This is a topic that I’m very interested in, considering that the practice I work for, is in fact, an independent practice. Not only that, we want to remain independent. So I’m encouraged that Chip and his friends are taking on this endeavor.

By the way, in an upcoming episode of the AwesomeCast, Chip and I spend about 55 minutes discussing this issue. I think you are going to find it very interesting and valuable. So stay tuned.

Do Your Patients Expect Something for Nothing?

iStock_000000385270SmallI would say yes.

However, I would submit that the reason our patient’s expect something for nothing is our fault, not theirs.

The truth is, we’ve given away so much over the years. And now that we want to charge for things (that have always cost us) like forms, after hour phone calls, and other things, people think we are now wanting to collect for things that they were lead to believe had no value.

Not to mention they often think we are nickle-and-diming them now.

But some practices have been very careful about not falling into this trap of giving away their time and their resources.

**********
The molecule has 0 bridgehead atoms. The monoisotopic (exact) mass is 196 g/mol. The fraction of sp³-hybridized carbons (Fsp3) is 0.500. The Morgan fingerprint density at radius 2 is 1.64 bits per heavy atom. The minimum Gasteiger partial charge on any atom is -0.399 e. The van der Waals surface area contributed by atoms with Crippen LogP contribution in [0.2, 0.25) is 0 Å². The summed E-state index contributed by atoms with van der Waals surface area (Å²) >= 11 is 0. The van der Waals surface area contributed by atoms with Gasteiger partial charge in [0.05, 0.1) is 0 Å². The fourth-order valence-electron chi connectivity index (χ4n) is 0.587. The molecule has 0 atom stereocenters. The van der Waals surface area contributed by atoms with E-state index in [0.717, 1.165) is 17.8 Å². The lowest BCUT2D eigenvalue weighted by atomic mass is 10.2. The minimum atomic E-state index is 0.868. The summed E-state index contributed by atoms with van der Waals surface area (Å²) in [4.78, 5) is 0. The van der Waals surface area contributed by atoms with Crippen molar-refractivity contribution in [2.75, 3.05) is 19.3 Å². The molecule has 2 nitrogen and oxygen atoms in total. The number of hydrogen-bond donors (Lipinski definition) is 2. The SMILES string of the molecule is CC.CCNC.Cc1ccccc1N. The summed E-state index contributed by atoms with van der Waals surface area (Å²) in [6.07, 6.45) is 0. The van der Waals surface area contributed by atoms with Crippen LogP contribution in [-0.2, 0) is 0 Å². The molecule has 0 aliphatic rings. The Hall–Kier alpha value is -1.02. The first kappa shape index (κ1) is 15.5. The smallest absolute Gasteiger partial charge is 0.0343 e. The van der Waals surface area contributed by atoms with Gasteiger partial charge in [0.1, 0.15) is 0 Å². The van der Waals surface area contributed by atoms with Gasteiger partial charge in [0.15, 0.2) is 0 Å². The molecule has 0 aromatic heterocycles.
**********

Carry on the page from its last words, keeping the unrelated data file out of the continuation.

Take Village Pediatrics for example. Dr. Gruen and Dr. Gorman charge parents between $150 and $325 (depending on how many children) for a plan they call the added benefits plan. Here is what their website says about the plan:

This modest per-child administrative fee includes services that may be non-covered or non-reimbursed by your insurance company and are typically billed for at other medical offices. Such services include: e-prescribing, unlimited school/camp forms, as well as 24/7/365 access to the doctors without the use of a phone triage service. This fee has allowed Village Pediatrics to offer prompt and personalized care without dramatically increasing our practice volume, dropping insurance plans, or significantly raising our cash fees.